Wednesday, February 21, 2007
From the February 12 issue of Advertising Age (followed by online responses)…
Nearly One-Third of AAF Minority Candidates Vacate Ad Industry
Lack of Mentors Biggest Stumbling Block; Being Pigeonholed Also an Issue
By Brooke Capps
NEW YORK (AdAge.com) -- One month after the New York City Commission on Human Rights released its minority-hiring goals for agencies, 50 of the most talented minority students in advertising came to New York for lunch -- and were virtually devoured by 40 recruiters there to meet them.
The perception about or the reality of low starting salaries, along with difficulty breaking into the business, may be part of the reason MPMS alumni have left the ad business.
The American Advertising Federation has for a decade run its Most Promising Minority Student program to help connect candidates with ad agencies, media agencies and marketers. But finding them and keeping them aren’t the same thing, as evident by the group’s first career-path survey.
Nearly one-third of MPMS program’s alumni have since left the business. Advertising professors Alice Kendrick and Jami Fullerton, who conducted the survey and analyzed the results, speculate that perception about or the reality of low starting salaries, along with difficulty breaking into the business, may be part of the cause. Another issue that emerged as a stumbling block for almost all the participants was the lack of mentors.
The upside is that three-quarters of survey participants said they would be willing to serve as mentors themselves. “They know how important it is and what it meant to them,” said Ms. Fullerton, a professor at Oklahoma State University.
Another concern among minority candidates was that they would be “forever relegated to working on minority accounts,” said Ms. Kendrick, a professor at Temerlin Advertising Institute of Southern Methodist University in Dallas.
Several respondents remarked that it was a double-edged sword: They felt pigeonholed and found it difficult to work on minority business with people who didn’t understand the culture.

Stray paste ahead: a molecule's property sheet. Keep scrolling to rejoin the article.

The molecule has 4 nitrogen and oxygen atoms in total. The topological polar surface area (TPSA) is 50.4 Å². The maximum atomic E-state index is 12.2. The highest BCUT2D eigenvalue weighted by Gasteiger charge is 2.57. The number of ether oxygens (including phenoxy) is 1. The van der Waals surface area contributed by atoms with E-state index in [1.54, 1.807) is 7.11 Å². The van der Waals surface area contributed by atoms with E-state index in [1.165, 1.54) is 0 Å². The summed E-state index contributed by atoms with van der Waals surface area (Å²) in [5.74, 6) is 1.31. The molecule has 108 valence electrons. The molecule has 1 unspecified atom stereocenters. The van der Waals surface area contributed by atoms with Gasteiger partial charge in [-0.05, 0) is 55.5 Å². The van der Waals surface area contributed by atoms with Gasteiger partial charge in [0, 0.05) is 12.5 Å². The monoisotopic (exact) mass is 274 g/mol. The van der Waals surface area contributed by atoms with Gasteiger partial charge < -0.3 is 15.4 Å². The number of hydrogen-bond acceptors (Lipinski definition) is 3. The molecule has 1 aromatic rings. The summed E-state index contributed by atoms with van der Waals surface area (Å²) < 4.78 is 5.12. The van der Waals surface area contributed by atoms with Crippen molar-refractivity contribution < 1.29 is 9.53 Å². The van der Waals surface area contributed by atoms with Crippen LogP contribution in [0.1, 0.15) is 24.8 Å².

Take this in the larger perspective – I’m an industry veteran who has seen minority and “non-minority” people leave this business at an alarming clip. It’s not about ethnicity – it’s about (many) other things. — NY, NY
Great point on looking at the 66% vs. anything else. By comparison, AD AGE would look at other educational institutions and the % of dropouts and success for example. Number for number.....it is the same percentage at any learning institution or field anywhere. EX. dropout rates for Hispanics in just US High School is 35%. Freshman graduation rates at major colleges can also be found to be the same percentage. — Brandon, FL
The facts mentioned in this article do not surprise me at all. Matter of fact, I am one of the one-third who left the Advertising industry because of lack of recognition and promotion due to not having a mentor. When I started at my first agency, the environment was extremely challenging to find someone who would take me under his or her arms to show me how to handle clients and how to make an account profitable, which leads to recognition and promotions. These ideal mentors either do not necessarily have time to mentor people or are lousy mentors themselves. I resorted to learning the business through the school of hard-knocks and quit after 6 years. Being an African American, I would advise minority students who are looking to get into Advertising to find a small but talented agency with good people to learn the business of Advertising. Advertising is a tough and competitive business that can deter hopes of making it big in the business. However, I would like to see or hear more insights from the other two-third who are doing well and how they managed to survive. — San Francisco, CA
As a proud alumnus of the AAF Most Promising Minority Students programs I was saddened that the focus was on the 1/3 that left and not the 2/3 who stayed. The success rate of the AAF MPMS program is unparalleled. As the premier industry trade publication I would think you would support the obvious success of the program and not join the tired choir of voices who champion the negative POV of diversity in advertising. — New York, NY
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